According to the Merck Index, lanosterol is “the core structure from which all others are derived by biological modification”. It has the mysterious alternative name “kryptosterol”.
Lanosterol was isolated from sheep’s wool in 1930 by German researchers A. Windhaus and R. Tschesche. In 1958, Nobel Prize–winner K. E. Block and associates at Harvard University reported its synthesis from isocholesterol. It was subsequently prepared from squalene in 1966 by E. E. van Tamelen and co-workers at Stanford University
Until recently, lanosterol was primarily of historical and biosynthetic interest. But earlier this year, K. Zhang and colleagues at the University of California, San Diego, discovered that lanosterol is involved in the genetics of cataracts in humans. They traced the genetic roots of severe cataracts to a mutation of the gene that encodes lanosterol synthase, one of the enzymes that produce lanosterol.
Based on this finding, Zhang’s group investigated whether lanosterol might be used to prevent cataracts. They found that treating cells that express disordered crystallin proteins with lanosterol reduces the incidence of crystallin clumps that cause cataracts. In early animal studies, administering lanosterol-containing eye drops reduced the severity of cataracts.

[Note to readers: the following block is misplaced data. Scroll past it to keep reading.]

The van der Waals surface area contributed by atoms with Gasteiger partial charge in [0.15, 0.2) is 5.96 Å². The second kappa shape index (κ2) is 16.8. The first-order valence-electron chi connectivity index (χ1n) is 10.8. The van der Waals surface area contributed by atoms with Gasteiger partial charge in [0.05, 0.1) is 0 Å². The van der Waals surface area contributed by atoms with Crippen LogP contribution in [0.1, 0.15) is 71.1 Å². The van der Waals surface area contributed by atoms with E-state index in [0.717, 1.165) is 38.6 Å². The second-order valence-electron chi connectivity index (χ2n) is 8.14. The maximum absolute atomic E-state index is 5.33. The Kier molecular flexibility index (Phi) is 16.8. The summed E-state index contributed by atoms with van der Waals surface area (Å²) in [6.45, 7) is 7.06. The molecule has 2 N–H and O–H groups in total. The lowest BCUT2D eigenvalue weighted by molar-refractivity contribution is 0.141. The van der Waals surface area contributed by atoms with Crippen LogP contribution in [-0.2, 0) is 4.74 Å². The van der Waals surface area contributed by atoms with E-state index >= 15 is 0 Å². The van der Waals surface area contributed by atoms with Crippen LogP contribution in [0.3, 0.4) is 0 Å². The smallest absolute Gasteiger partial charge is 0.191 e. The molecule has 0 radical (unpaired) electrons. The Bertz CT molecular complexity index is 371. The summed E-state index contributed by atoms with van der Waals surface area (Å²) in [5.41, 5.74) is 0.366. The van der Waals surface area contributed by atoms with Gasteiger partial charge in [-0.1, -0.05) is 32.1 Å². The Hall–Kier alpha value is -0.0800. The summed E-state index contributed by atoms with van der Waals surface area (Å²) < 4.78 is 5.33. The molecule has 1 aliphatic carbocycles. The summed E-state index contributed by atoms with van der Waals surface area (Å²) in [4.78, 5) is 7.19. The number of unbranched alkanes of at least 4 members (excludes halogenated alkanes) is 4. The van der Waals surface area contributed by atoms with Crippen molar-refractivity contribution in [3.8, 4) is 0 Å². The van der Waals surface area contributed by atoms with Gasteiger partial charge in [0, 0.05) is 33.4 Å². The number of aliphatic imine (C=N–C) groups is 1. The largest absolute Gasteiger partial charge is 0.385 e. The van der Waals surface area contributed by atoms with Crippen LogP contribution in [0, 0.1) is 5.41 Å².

Some ophthalmology researchers have challenged the validity of Zhang’s results. Zhang’s group is conducting additional studies to verify whether humans with cataracts will benefit from lanosterol treatment.
Learn more about this molecule from CAS, the most authoritative and comprehensive source for chemical information.
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